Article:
Every sports fan can give you a list of the heroes, icons and living legends of their favorite sport. I suppose most American cycling fans dream about going out for a long ride with great athletes like Lance Armstrong, George Hincapie or Levi Leipheimer. While I truly admire these men, if I had the chance to spend an afternoon cycling with anyone in America I would choose endurance cyclist Jill Homer. You will never see Jill Homer in the Tour de France, but her athletic ability makes those guys look like a bunch of wimps. I’ve read her blog, Jill Outside, for several years and a few months I reviewed Ghost Trails, a book about her 350 mile race along Alaska’s Iditarod Trail in 2008. I just finished reading her latest book, Be Brave, Be Strong, which tells the story of her record-breaking ride across the Great Divide.
The 2009 Tour Divide was a race that began in Alberta, Canada and ended on the border of Mexico at Antelope Wells, New Mexico. The 2,740 mile course went through some of the roughest paths, trails and logging roads in the United States. Homer finished this harsh course unassisted (but with a little “trail magic”) in twenty-four days, seven hours and twenty-four minutes (the female course record). During the race the riders crossed the Continental Divide of the Americas (the Great Divide) on numerous occasions and they seldom had a chance to ride on a decent road since the race organizers apparently take a great deal of pleasure in making race participants suffer. In just a little over three weeks Homer did over 200,000 feet of climbing through some of the most deserted tracks and trails in the United States. Along the way she often slept in a sleeping bag near the side of the road, but was also the recipient of random acts of kindness by total strangers.
The first third of Be Brave, Be Strong sets the stage by telling the story of Homer getting a serious case of frostbite on the Iditarod Trail and then dealing with her break-up with Geoff, her boyfriend of eight years, and the emotional turmoil that followed. Normally, this is the type of stuff I would totally ignore in book about a bike race. However, in this case the story is told in such a way that you can see how human emotions impact athletic ability—and as any cyclist knows, one of the best ways to solve a problem is out on a long ride.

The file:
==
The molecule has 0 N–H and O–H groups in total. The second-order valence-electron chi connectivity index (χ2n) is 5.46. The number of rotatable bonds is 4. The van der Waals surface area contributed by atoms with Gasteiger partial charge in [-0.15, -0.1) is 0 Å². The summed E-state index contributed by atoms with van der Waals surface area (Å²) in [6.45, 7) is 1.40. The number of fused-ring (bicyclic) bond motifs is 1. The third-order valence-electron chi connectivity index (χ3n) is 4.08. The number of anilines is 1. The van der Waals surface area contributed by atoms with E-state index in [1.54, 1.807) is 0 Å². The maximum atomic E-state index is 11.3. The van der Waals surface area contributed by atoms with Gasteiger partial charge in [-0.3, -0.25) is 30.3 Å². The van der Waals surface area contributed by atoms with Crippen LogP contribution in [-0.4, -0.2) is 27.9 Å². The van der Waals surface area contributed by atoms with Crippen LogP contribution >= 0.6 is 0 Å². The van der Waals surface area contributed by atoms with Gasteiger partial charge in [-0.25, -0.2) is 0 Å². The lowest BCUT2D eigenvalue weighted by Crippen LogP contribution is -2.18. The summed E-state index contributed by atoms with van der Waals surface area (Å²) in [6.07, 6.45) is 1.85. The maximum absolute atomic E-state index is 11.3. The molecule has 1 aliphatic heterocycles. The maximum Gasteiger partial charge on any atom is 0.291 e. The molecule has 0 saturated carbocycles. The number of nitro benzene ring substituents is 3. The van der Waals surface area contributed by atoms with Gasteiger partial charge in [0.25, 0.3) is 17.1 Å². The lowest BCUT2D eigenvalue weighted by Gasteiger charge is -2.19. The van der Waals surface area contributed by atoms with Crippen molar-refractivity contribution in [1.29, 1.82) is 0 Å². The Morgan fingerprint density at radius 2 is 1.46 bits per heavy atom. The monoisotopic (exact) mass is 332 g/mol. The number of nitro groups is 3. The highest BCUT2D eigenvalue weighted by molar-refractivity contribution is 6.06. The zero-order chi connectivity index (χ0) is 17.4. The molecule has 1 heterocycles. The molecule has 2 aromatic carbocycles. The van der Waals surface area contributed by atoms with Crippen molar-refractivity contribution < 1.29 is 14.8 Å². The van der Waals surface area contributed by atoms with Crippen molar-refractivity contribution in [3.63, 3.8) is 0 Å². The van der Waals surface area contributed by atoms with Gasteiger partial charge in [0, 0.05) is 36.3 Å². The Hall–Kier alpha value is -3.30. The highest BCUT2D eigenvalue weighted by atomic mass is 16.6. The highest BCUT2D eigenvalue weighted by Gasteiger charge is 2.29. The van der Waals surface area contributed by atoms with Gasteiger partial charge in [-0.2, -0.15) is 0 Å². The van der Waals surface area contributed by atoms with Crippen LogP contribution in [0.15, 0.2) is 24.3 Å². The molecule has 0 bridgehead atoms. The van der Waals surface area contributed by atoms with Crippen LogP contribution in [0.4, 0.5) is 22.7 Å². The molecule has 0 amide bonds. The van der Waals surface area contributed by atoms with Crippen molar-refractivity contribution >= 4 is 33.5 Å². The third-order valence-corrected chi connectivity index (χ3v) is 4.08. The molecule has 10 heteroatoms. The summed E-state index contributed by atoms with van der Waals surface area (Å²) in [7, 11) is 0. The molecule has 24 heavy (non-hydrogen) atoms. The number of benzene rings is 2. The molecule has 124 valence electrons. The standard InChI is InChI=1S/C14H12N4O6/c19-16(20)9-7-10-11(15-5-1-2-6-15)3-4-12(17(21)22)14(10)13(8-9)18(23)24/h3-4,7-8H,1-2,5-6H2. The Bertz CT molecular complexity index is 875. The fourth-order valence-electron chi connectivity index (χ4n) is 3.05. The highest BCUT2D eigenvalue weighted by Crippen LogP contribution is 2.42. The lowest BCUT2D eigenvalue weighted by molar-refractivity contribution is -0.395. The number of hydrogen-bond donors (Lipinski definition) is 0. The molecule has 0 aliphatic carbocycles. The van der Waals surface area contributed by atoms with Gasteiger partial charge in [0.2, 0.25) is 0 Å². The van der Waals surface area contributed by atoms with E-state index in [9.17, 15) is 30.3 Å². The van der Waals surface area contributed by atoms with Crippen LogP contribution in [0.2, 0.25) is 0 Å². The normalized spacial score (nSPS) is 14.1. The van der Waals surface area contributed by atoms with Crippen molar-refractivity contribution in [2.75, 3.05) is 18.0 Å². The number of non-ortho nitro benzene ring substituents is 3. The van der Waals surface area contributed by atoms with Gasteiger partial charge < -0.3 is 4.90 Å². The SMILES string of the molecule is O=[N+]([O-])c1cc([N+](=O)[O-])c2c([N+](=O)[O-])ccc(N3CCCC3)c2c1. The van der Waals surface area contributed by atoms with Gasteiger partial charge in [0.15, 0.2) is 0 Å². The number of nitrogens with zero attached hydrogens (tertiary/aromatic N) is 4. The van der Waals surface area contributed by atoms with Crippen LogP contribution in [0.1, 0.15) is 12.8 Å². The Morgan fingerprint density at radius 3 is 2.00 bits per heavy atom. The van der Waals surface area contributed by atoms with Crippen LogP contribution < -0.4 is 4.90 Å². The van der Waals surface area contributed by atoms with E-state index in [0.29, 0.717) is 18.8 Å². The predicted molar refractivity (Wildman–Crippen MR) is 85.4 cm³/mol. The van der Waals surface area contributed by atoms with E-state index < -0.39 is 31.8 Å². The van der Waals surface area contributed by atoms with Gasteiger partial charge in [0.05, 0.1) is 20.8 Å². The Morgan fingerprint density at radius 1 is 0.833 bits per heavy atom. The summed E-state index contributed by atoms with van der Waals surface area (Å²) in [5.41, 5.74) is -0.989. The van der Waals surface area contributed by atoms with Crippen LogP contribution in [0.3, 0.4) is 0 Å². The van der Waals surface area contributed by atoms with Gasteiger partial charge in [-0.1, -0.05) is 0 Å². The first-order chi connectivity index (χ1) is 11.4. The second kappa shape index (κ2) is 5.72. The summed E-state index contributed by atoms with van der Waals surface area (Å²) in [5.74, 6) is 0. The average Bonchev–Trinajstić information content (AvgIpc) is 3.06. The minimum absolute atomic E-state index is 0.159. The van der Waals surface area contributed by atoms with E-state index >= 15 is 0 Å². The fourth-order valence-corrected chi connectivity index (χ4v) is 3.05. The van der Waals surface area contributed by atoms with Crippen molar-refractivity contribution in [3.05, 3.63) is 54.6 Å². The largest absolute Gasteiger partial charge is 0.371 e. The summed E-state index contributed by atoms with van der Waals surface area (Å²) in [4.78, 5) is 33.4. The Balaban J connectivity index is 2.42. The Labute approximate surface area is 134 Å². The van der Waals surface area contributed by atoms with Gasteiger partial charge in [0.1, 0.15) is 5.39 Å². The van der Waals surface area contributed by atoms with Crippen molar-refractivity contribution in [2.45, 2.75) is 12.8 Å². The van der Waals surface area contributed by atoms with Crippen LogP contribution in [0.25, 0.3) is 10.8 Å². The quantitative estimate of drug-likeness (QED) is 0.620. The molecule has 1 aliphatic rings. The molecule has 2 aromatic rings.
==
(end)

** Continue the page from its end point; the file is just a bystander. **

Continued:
The story of the Tour Divide race itself begins on page 111 when a group of forty-two riders leave Banff, Alberta, which is about 270 miles north of Canada’s border with the United States. I think most professional athletes would consider Homer’s training program and cycling style unorthodox, but it obviously works for her. Throughout the book she refers to Sour Patch Kids, one of her favorite sources of carbohydrates—I cringed every time she mentioned them. And as careful as she was about most things, she somehow manged to lose seven pair of sunglasses during the race!
Out of all the adventure cycling books I’ve ever read this one is the best—once I started reading it I couldn’t put it down! This book is a model of what adventure cycling books ought to be. The story is well written, the photos are crisp, and it has a good map so you can follow her progress. It also has one item that most cycling books forget about, i.e., a detailed gear checklist. I’m sure some people wouldn’t care, but I always like to know exactly what distance cyclists take with them on their journey (not just a general list, but brand names).
Be Brave, Be Strong is available in paperback from Amazon.com for around $15. It is also available in several other formats, including editions for the Apple iPad, Amazon Kindle, B & N Nook, Sony eReader and as a PDF download. I bought the paperback version because I can’t read a book like this without a yellow highlighter (old habits die hard).